Frequency Vs. Length of Hot Spots Patrols: a Randomised Controlled Trial
Cambridge Journal of Evidence-Based Policing
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Williams, S., & Coupe, T. (2017). Frequency Vs. Length of Hot Spots Patrols: a Randomised Controlled Trial. Cambridge Journal of Evidence-Based Policing https://doi.org/10.1007/s41887-017-0003-1
RESEARCH QUESTION: Do shorter but more frequent patrol visits to the same crime hot spots reduce daily crime and anti-social behaviour (ASB) totals more effectively than less frequent but longer patrols, if the total time that police are present each day is held roughly constant? DATA: GPS measures from patrol officer body-worn radios tracked the time each officer spent within seven geo-fenced crime “hot spots” of 150 × 150 m, summing the number of both individual officer-minutes and patrol-minutes (with one or more officers present simultaneously) per day per hot spot, as well as number of visits and minutes per visit. Activity reports were used to detect the simultaneous presence of more than one officer, yielding the key independent variables of number and length of patrol visits in which one or more police officers were present. The dependent variable was total reports of crime and anti-social behaviour (ASB) identified within the hot spot boundaries each day of the experiment. METHOD: All seven hot spots of crime and ASB were randomly allocated each day to one of two patrol duration conditions for a period of 100 days (43 “short” visit days and 57 “long” visit days) between June and November 2015, with patrol time measures reported back to officers on the number and length of patrols conducted daily. The long visit model required three visits daily of 15 min duration each; the short visit model required nine visits daily of 5 min each. On all days, a target of 45 min of total patrol time was required. RESULTS: Actual patrol delivery measured by GPS and activity reports produced a mean of just over 24 patrol-minutes (of one or more officers present) on “long” days and just under 26 min on “short” days, so that dosage was approximately held constant to test the independent effect of more or fewer visits. The treatment as delivered on “long” days was a mean of 2.5 visits averaging 9.6 min each; on “short” days, the same officers delivered a mean of 5 visits averaging 5.2 min each. The less-frequent long visit model was more effective than the more-frequent short visit model, with mean counts of crime and ASB incidents 19.51% lower on long visit days =0.697 incidents per day compared to 0.561 incidents per day on short visit days (d = −0.175; p = 0.018). CONCLUSION: Controlling for the total patrol time spent at a hot spot each day, the difference between 2.5 longer visits and 5 shorter visits causes about 20% less crime when longer visits are delivered. These findings of the deterrent effect of increasing patrol visit length by 85% are consistent with Koper’s (1995) correlational observation that longer units of 10–15 min duration appeared optimal in creating a residual deterrent effect at a hot spot immediately after police leave the vicinity. Although this study cannot distinguish between crime reductions immediately after vs. long after police have left the scene, this is the first experiment to randomly assign a substantial difference (twice as many) in the number of visits daily to a hot spot, with almost twice as much time per visit when fewer visits are made. The use of random assignment of two different patrol models with the same total time in the same seven geographic units gives great confidence that using that time in fewer visits of longer duration causes less crime and anti-social behaviour than more visits of shorter duration.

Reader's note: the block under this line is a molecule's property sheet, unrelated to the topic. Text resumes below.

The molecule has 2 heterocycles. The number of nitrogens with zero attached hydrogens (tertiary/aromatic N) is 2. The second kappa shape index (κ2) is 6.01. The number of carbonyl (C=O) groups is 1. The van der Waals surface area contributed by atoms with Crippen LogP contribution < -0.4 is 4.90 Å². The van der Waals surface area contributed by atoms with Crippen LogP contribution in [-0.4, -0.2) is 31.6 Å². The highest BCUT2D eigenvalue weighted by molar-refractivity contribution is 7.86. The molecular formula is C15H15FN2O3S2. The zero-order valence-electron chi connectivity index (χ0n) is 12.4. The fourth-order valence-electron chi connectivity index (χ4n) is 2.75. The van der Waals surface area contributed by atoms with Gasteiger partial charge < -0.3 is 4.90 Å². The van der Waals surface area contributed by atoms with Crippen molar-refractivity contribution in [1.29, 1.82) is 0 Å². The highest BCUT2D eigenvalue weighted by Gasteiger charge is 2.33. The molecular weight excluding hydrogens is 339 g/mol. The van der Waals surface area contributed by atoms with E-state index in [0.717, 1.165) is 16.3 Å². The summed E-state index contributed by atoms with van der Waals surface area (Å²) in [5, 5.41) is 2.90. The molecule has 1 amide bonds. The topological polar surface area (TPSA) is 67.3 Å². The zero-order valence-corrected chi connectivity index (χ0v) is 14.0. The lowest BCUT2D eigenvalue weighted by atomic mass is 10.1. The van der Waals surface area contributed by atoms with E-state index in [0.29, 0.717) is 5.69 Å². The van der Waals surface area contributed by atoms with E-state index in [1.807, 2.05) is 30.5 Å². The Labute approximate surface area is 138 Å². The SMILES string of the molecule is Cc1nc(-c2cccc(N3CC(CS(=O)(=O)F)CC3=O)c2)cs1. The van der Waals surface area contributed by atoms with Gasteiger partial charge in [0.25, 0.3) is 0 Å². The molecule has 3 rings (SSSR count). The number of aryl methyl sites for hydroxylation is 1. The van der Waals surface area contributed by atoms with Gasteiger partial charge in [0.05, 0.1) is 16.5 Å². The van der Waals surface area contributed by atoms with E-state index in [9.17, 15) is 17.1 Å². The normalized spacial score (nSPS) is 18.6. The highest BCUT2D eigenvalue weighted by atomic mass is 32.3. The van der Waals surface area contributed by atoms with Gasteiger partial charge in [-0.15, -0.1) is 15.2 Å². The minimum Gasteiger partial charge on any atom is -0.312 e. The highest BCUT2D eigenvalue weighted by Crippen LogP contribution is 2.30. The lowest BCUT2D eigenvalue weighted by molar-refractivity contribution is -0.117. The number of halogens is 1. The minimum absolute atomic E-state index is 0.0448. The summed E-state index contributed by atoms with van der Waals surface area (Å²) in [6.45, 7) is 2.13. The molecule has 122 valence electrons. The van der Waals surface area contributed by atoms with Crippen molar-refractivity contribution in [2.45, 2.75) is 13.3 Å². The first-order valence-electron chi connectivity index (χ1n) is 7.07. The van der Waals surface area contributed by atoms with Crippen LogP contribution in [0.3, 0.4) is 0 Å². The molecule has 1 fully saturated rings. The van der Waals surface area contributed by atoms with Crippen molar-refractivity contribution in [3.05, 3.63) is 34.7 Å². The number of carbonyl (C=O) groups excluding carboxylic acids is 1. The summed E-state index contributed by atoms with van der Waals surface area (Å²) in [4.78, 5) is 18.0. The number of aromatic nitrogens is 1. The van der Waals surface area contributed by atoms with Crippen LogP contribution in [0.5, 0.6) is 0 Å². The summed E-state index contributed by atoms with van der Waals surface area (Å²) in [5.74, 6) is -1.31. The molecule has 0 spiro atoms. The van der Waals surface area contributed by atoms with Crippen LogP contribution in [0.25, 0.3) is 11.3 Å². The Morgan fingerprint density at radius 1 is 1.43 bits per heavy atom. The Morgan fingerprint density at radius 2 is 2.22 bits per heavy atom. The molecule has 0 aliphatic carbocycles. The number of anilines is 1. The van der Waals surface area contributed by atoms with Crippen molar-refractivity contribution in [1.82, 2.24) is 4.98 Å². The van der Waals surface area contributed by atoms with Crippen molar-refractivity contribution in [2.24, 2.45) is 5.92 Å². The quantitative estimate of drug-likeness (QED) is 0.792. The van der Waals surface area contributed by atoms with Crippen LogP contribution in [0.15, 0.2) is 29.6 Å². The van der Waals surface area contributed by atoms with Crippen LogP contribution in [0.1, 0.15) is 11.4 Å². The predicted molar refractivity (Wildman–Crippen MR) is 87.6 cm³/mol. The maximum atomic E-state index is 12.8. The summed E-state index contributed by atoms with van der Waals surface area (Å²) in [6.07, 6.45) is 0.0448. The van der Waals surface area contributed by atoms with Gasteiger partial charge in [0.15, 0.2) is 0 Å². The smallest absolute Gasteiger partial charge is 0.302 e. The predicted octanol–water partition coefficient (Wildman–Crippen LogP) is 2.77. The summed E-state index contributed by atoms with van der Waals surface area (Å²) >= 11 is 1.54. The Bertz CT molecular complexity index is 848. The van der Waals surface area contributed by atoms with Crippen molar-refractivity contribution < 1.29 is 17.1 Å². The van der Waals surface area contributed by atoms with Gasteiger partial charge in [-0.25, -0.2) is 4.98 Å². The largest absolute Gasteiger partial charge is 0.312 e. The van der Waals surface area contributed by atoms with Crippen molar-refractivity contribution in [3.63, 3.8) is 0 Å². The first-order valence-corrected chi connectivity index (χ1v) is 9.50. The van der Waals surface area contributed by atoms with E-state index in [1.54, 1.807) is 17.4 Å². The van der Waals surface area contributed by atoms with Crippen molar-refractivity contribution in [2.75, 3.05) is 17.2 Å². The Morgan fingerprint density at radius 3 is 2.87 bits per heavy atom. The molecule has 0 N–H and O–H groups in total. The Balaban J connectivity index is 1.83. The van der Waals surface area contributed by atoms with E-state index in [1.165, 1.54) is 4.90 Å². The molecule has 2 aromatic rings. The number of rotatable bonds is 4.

hot spots, foot patrol, policing, deterrence, evidence-based policing, residual deterrence
External DOI: https://doi.org/10.1007/s41887-017-0003-1
This record's URL: https://www.repository.cam.ac.uk/handle/1810/264659